Within every story, there is another story. Today, I’m going to be sharing one of my biggest tips for scrapbooking. It started as a way to generate scrapbook journaling ideas, but it’s really become so much more. A great way to capture my scrapbook story.
Scrapbook Journaling Ideas: Find 5 Stories in a Scrapbook Story
So, here’s the simple exercise. Pull out a picture you want to scrapbook or look at the page you are working on. I start to think like this each time I pick a story to scrapbook and work on a page. (Though it’s also a part of how I narrow down thescrapbook story from just some cool pictures as I prioritize the pictures I’ll scrapbook.)
What stores are within that story? Can you name at least 5?
Here’s an example:
I could list probably at least 20 here. It’s just Cody looking out the 60th floor of the Chase Tower in Houston. Right? Yeah. Technically. And yes, this one was one that had a story within a story to begin with- it did as the moment unfolded. This was the sharing a bit of my childhood with him- this was the building dad worked in for nearly all my childhood days.
Stories Within this Story-
- Taking my husband through the tunnels to get there. How I kinda went into auto-pilot as we got near the building despite Woolworth’s no longer being underneath it. How Dad used to take us through the tunnels.
- Wishing we could go to Foley’s. I could tell the story of the big Foley’s and how cool it was when we went there. I could tell the story of when mom and I rode the bus to meet dad and went to Benihana’s- only the weather had changed on us and we had to go shopping at the big downtown Foley’s. (I could lament that Foley’s is no more- nor Joske’s- or nothing is the same anymore- except that you can get on the 60th floor of this building.)
- How I’ve been to the Top floor of this building which they no longer allow (or at least there was a time period they no longer allow it. It’s the tallest building, 75 floors, in Houston.) As a kid, I always compared things to my brother’s toys- from up there, things look more like a matchbook car but down on the 13th floor they looked like his larger scale cars.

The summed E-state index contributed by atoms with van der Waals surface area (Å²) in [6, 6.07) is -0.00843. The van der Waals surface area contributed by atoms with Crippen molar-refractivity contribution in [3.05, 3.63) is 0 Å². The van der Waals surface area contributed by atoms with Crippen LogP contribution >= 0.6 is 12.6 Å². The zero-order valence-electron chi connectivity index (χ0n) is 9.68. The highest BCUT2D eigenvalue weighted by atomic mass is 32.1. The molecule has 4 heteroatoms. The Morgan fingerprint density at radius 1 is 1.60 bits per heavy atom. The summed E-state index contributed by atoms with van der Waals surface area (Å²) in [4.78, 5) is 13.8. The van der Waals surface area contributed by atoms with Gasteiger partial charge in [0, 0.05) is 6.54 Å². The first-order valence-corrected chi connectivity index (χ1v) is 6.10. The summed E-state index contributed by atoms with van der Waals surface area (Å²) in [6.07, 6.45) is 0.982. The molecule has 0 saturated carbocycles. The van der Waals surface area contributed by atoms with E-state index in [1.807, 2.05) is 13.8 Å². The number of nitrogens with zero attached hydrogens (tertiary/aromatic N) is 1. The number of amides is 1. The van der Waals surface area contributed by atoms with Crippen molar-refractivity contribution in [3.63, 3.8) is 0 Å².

- How Dad worked on the 13th floor for a while. (Yes this building, and every single building folks, has a 13th floor). Not only did he work on the 13th, but he was in office 13th. And dad loved it on Friday the 13th.
- The story of my dad’s occupation working on computers. . . and where I get my computer savvy from. Or the story of how much computers have changed since then. Up there on those very top floors were the ginormous mainframes back in the day and now, we have more power in our cell phones.
Here’s another picture of Cody. In the big city- but this time the Big “D” (well I think we might have actually been in Frisco at this point but whatever.) He’s watching a hockey fight on his phone while I tried on some shoes.
Stories within this Story
- The dichotomy of Baseball vs. Hockey- We went to Frisco to see Hunter Dozier play- but were watching a whale of a hockey fight in the department store.
- How you learn little tricks when you don’t know much about where you are- when you are starving and don’t really care what you eat- and don’t want to think to much- find the mall. It has a food court and you can all get what you want.
- Shoe Love? Right? Always. But also big city shopping. . . something I don’t get to do much.
- How his cell phone entertains him as he waits for me. . . . and in this case loudly proclaims him watching something people would really wonder about. Back to the whole Hockey thing- we might be where there is an NHL team, but I’m sure there were quite a few who had no clue about hockey. This is Texas after all.